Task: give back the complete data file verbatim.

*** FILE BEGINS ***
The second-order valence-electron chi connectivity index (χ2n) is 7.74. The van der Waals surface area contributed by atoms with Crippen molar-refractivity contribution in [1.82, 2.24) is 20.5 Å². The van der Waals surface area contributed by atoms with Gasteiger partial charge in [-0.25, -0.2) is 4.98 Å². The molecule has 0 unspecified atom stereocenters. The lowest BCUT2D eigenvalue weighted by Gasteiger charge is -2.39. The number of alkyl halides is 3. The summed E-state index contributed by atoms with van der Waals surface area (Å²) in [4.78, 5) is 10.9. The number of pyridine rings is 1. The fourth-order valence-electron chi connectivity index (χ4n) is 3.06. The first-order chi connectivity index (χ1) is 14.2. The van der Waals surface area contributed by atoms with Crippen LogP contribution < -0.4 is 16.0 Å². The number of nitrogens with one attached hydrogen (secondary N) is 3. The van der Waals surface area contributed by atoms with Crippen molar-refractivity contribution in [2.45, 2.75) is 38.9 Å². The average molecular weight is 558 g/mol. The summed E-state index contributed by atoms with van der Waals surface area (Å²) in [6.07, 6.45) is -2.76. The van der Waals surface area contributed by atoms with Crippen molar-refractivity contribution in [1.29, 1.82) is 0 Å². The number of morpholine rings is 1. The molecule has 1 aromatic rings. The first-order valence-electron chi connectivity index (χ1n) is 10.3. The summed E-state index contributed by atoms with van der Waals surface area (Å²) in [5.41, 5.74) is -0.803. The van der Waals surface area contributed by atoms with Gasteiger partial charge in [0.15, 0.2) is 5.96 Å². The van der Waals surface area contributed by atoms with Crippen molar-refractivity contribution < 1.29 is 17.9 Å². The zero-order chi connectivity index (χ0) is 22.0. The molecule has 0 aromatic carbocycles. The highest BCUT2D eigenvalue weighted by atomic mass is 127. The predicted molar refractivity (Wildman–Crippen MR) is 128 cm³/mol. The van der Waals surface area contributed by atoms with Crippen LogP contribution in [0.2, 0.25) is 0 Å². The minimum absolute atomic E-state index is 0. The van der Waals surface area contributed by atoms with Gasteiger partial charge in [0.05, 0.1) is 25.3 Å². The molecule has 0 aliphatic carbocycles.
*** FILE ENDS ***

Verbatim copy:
The second-order valence-electron chi connectivity index (χ2n) is 7.74. The van der Waals surface area contributed by atoms with Crippen molar-refractivity contribution in [1.82, 2.24) is 20.5 Å². The van der Waals surface area contributed by atoms with Gasteiger partial charge in [-0.25, -0.2) is 4.98 Å². The molecule has 0 unspecified atom stereocenters. The lowest BCUT2D eigenvalue weighted by Gasteiger charge is -2.39. The number of alkyl halides is 3. The summed E-state index contributed by atoms with van der Waals surface area (Å²) in [4.78, 5) is 10.9. The number of pyridine rings is 1. The fourth-order valence-electron chi connectivity index (χ4n) is 3.06. The first-order chi connectivity index (χ1) is 14.2. The van der Waals surface area contributed by atoms with Crippen LogP contribution < -0.4 is 16.0 Å². The number of nitrogens with one attached hydrogen (secondary N) is 3. The van der Waals surface area contributed by atoms with Crippen molar-refractivity contribution in [2.45, 2.75) is 38.9 Å². The average molecular weight is 558 g/mol. The summed E-state index contributed by atoms with van der Waals surface area (Å²) in [6.07, 6.45) is -2.76. The van der Waals surface area contributed by atoms with Crippen molar-refractivity contribution in [1.29, 1.82) is 0 Å². The number of morpholine rings is 1. The molecule has 1 aromatic rings. The first-order valence-electron chi connectivity index (χ1n) is 10.3. The summed E-state index contributed by atoms with van der Waals surface area (Å²) in [5.41, 5.74) is -0.803. The van der Waals surface area contributed by atoms with Gasteiger partial charge in [0.15, 0.2) is 5.96 Å². The van der Waals surface area contributed by atoms with Crippen molar-refractivity contribution < 1.29 is 17.9 Å². The zero-order chi connectivity index (χ0) is 22.0. The molecule has 0 aromatic carbocycles. The highest BCUT2D eigenvalue weighted by atomic mass is 127. The predicted molar refractivity (Wildman–Crippen MR) is 128 cm³/mol. The van der Waals surface area contributed by atoms with Crippen LogP contribution in [0.2, 0.25) is 0 Å². The minimum absolute atomic E-state index is 0. The van der Waals surface area contributed by atoms with Gasteiger partial charge in [0.05, 0.1) is 25.3 Å². The molecule has 0 aliphatic carbocycles.